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August 29, 2013: We've scoured the Web to find the best and most compelling animal stories, videos and photos. And it's all right here.
Man’s best friend is helping farmers in Namibia live in harmony with cheetahs. In the last 19 years, 450 Anatolian Shepherds and Kangals have been placed with farmers in the African nation to protect their goats and sheep from the predators. Before that, up to 1,000 cheetahs were being killed each year by farmers who saw them as a threat to their livestock. "We see about 80 to 100 percent decrease of livestock loss from any predator when the farmers have the dogs," said Laurie Marker of the Cheetah Conservation Fund (CCF), which breeds the dogs. "It's a non-lethal predator control method so it is green, it's happy, it's win-win." The cheetah population in Namibia dropped to 2,500 in 1986. Their numbers may now be around 4,000, making it the world’s largest cheetah population. — Read it at Phys.org
A new brown spotted shark discovered by a Conservation International team off the coast of Indonesia is a species of bamboo shark that grows to just 27 inches long. The fish live on the ocean floor, and move their bodies so that their fins push them along in a motion that looks like walking. The shark searches on the seabed for marine invertebrates and small fish to eat. Dr. Gerald Allen, a biologist who led the team that made the discovery, describes the Hemiscyllium halmahera in the journal International Journal of Ichthyology. — Read it at the U.K.’s Telegraph
More than 20 million people are estimated to have visited Gus during his decades as a resident of the Central Park Zoo, which is run by the Wildlife Conservation Society. The polar bear was born at the Toledo Zoo in 1985, and became a New Yorker when he was just 3 years old. In 1994, the fluffy white bear gained fame when zoo staff became concerned because he was swimming obsessively. He went through extensive therapy and his behavior improved. Gus was euthanized on Tuesday after veterinarians discovered that he had a large, inoperable tumor. “Gus was an icon at the Central Park Zoo and a great source of joy for our visitors and staff,” said Jim Breheny, WCS Executive Vice President of Zoos and Aquarium, in a statement. — Read it at The New York Times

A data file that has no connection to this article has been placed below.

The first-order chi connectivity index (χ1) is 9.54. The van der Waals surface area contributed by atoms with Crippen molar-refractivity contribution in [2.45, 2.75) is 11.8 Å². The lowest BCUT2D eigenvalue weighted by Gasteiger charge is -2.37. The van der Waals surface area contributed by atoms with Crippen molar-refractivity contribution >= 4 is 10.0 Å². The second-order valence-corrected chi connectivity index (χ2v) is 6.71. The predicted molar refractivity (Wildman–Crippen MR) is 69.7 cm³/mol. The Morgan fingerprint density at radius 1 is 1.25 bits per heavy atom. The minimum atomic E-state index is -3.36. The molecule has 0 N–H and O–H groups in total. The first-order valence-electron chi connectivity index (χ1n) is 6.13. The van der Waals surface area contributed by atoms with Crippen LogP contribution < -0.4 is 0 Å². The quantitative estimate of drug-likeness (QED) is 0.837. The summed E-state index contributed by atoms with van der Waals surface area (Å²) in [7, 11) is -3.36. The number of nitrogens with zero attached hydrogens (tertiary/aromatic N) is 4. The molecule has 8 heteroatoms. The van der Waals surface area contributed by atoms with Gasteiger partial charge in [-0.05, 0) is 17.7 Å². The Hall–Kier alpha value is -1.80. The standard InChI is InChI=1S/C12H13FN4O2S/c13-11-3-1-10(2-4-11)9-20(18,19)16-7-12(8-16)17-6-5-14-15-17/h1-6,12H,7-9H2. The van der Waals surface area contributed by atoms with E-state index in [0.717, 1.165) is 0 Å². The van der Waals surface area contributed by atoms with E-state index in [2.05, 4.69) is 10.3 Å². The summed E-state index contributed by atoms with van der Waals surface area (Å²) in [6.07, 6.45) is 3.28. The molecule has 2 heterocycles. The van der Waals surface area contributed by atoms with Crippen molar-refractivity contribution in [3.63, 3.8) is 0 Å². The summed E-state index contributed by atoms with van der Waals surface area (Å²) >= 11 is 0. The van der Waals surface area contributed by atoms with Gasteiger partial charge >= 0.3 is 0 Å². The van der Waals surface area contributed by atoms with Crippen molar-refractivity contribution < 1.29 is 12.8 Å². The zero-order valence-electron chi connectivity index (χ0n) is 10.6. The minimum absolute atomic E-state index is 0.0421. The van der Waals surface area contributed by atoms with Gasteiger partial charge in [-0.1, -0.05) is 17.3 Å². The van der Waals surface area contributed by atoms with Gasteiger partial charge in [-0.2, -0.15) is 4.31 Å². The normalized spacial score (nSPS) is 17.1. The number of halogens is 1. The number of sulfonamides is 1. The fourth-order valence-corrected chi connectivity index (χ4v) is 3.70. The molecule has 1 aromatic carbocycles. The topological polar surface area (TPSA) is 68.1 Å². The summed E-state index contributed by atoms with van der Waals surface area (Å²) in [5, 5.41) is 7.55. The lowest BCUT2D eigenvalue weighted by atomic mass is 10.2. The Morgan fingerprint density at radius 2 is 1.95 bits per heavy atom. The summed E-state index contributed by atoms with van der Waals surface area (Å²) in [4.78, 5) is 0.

This rescued Himalayan-Persian crossbreed will appear in the 2014 edition of the Guinness Book of World Records for having hair that measures 9 inches long. The 2-year-old kitty is already an Internet star. His Facebook and Instagram followers know that his owners like to joke that his “epic frown” makes him look like a dictator. “Literally everything in the house has hair on it, including us! I feel like I'm always vacuuming!” said owner Anne Avey. “We already knew that he was the best cat in the world, but to be recognized in the Guinness World Records book takes it to the next level.” The book will be released on Sept. 12. — See photos at Today
A devastating fire consumed the Trafton family’s home in Austin, Texas, on Sunday. When they couldn’t find Peanut, one of their four dogs, they assumed he had died in the blaze. But the next day, an insurance investigator who was examining the damage found the Dachshund in the wreckage of the house. Peanut was treated for dehydration and smoke inhalation, and is expected to recover. “There is no way we would have thought he would have survived," said his relieved owner, Gail Trafton. — Read it at Paw Nation
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